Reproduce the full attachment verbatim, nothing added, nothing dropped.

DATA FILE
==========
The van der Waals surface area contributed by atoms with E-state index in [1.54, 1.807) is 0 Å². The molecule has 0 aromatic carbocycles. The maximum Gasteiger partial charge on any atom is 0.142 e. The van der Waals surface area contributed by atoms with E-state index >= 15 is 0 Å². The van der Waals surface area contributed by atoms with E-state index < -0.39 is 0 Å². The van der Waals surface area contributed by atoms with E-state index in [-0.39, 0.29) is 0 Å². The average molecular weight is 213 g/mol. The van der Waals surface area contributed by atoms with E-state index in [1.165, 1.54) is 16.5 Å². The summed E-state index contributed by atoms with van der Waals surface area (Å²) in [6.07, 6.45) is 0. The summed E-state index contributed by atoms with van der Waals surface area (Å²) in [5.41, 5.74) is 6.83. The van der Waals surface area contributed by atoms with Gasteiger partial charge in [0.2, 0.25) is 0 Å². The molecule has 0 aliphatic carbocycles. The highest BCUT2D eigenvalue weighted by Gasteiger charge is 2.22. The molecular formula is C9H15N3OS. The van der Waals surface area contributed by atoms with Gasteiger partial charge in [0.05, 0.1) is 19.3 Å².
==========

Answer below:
The van der Waals surface area contributed by atoms with E-state index in [1.54, 1.807) is 0 Å². The molecule has 0 aromatic carbocycles. The maximum Gasteiger partial charge on any atom is 0.142 e. The van der Waals surface area contributed by atoms with E-state index >= 15 is 0 Å². The van der Waals surface area contributed by atoms with E-state index < -0.39 is 0 Å². The van der Waals surface area contributed by atoms with E-state index in [-0.39, 0.29) is 0 Å². The average molecular weight is 213 g/mol. The van der Waals surface area contributed by atoms with E-state index in [1.165, 1.54) is 16.5 Å². The summed E-state index contributed by atoms with van der Waals surface area (Å²) in [6.07, 6.45) is 0. The summed E-state index contributed by atoms with van der Waals surface area (Å²) in [5.41, 5.74) is 6.83. The van der Waals surface area contributed by atoms with Gasteiger partial charge in [0.2, 0.25) is 0 Å². The molecule has 0 aliphatic carbocycles. The highest BCUT2D eigenvalue weighted by Gasteiger charge is 2.22. The molecular formula is C9H15N3OS. The van der Waals surface area contributed by atoms with Gasteiger partial charge in [0.05, 0.1) is 19.3 Å².